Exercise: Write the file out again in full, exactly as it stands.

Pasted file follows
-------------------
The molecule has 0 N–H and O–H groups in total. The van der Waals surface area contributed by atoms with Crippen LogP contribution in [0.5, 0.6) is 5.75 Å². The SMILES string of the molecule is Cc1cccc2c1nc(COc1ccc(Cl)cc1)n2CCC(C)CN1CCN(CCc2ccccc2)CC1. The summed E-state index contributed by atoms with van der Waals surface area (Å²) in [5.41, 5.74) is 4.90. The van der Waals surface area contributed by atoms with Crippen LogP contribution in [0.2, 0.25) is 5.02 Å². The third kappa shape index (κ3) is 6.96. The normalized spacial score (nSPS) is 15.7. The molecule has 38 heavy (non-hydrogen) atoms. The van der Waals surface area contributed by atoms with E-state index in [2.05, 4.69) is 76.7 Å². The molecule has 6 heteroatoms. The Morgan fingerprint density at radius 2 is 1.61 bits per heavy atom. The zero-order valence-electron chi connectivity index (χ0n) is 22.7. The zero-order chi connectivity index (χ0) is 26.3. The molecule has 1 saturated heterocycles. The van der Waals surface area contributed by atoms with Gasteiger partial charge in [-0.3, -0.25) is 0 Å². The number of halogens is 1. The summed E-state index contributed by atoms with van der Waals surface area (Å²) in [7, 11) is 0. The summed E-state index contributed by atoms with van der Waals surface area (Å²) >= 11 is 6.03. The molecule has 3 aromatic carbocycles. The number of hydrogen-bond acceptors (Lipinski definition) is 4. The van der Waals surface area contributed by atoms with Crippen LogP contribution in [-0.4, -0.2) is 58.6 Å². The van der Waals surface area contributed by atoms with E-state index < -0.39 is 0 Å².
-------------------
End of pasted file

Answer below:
The molecule has 0 N–H and O–H groups in total. The van der Waals surface area contributed by atoms with Crippen LogP contribution in [0.5, 0.6) is 5.75 Å². The SMILES string of the molecule is Cc1cccc2c1nc(COc1ccc(Cl)cc1)n2CCC(C)CN1CCN(CCc2ccccc2)CC1. The summed E-state index contributed by atoms with van der Waals surface area (Å²) in [5.41, 5.74) is 4.90. The van der Waals surface area contributed by atoms with Crippen LogP contribution in [0.2, 0.25) is 5.02 Å². The third kappa shape index (κ3) is 6.96. The normalized spacial score (nSPS) is 15.7. The molecule has 38 heavy (non-hydrogen) atoms. The van der Waals surface area contributed by atoms with E-state index in [2.05, 4.69) is 76.7 Å². The molecule has 6 heteroatoms. The Morgan fingerprint density at radius 2 is 1.61 bits per heavy atom. The zero-order valence-electron chi connectivity index (χ0n) is 22.7. The zero-order chi connectivity index (χ0) is 26.3. The molecule has 1 saturated heterocycles. The van der Waals surface area contributed by atoms with Gasteiger partial charge in [-0.3, -0.25) is 0 Å². The number of halogens is 1. The summed E-state index contributed by atoms with van der Waals surface area (Å²) in [7, 11) is 0. The summed E-state index contributed by atoms with van der Waals surface area (Å²) >= 11 is 6.03. The molecule has 3 aromatic carbocycles. The number of hydrogen-bond acceptors (Lipinski definition) is 4. The van der Waals surface area contributed by atoms with Crippen LogP contribution in [-0.4, -0.2) is 58.6 Å². The van der Waals surface area contributed by atoms with E-state index < -0.39 is 0 Å².